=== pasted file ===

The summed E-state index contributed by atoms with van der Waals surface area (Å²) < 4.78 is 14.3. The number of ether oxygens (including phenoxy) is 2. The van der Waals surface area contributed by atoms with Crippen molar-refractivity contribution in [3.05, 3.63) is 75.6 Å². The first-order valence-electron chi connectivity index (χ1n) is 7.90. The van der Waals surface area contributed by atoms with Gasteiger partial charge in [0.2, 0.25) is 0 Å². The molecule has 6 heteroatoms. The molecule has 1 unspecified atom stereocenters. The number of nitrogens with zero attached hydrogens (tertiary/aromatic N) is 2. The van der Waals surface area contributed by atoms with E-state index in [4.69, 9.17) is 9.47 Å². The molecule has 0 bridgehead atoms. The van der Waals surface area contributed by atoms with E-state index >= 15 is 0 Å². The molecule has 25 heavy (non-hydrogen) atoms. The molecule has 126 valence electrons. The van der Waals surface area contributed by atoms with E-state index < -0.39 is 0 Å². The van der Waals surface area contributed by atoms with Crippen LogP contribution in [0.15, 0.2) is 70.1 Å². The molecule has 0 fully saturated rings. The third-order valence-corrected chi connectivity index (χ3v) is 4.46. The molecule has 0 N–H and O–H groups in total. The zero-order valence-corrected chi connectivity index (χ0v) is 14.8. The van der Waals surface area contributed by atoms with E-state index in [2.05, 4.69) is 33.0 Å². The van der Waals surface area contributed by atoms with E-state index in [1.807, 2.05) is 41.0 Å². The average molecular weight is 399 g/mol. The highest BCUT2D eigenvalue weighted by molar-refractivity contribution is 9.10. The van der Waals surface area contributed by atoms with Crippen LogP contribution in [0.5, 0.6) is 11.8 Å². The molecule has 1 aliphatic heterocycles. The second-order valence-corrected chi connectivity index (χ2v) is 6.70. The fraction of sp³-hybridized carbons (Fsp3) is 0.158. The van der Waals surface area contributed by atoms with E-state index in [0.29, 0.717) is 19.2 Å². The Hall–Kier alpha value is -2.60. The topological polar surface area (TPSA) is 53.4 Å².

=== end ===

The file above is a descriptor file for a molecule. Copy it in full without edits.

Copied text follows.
The summed E-state index contributed by atoms with van der Waals surface area (Å²) < 4.78 is 14.3. The number of ether oxygens (including phenoxy) is 2. The van der Waals surface area contributed by atoms with Crippen molar-refractivity contribution in [3.05, 3.63) is 75.6 Å². The first-order valence-electron chi connectivity index (χ1n) is 7.90. The van der Waals surface area contributed by atoms with Gasteiger partial charge in [0.2, 0.25) is 0 Å². The molecule has 6 heteroatoms. The molecule has 1 unspecified atom stereocenters. The number of nitrogens with zero attached hydrogens (tertiary/aromatic N) is 2. The van der Waals surface area contributed by atoms with E-state index in [4.69, 9.17) is 9.47 Å². The molecule has 0 bridgehead atoms. The van der Waals surface area contributed by atoms with E-state index >= 15 is 0 Å². The molecule has 25 heavy (non-hydrogen) atoms. The molecule has 126 valence electrons. The van der Waals surface area contributed by atoms with E-state index < -0.39 is 0 Å². The van der Waals surface area contributed by atoms with Crippen LogP contribution in [0.15, 0.2) is 70.1 Å². The molecule has 0 fully saturated rings. The third-order valence-corrected chi connectivity index (χ3v) is 4.46. The molecule has 0 N–H and O–H groups in total. The zero-order valence-corrected chi connectivity index (χ0v) is 14.8. The van der Waals surface area contributed by atoms with E-state index in [2.05, 4.69) is 33.0 Å². The van der Waals surface area contributed by atoms with E-state index in [1.807, 2.05) is 41.0 Å². The average molecular weight is 399 g/mol. The highest BCUT2D eigenvalue weighted by molar-refractivity contribution is 9.10. The van der Waals surface area contributed by atoms with Crippen LogP contribution in [0.5, 0.6) is 11.8 Å². The molecule has 1 aliphatic heterocycles. The second-order valence-corrected chi connectivity index (χ2v) is 6.70. The fraction of sp³-hybridized carbons (Fsp3) is 0.158. The van der Waals surface area contributed by atoms with E-state index in [0.29, 0.717) is 19.2 Å². The Hall–Kier alpha value is -2.60. The topological polar surface area (TPSA) is 53.4 Å².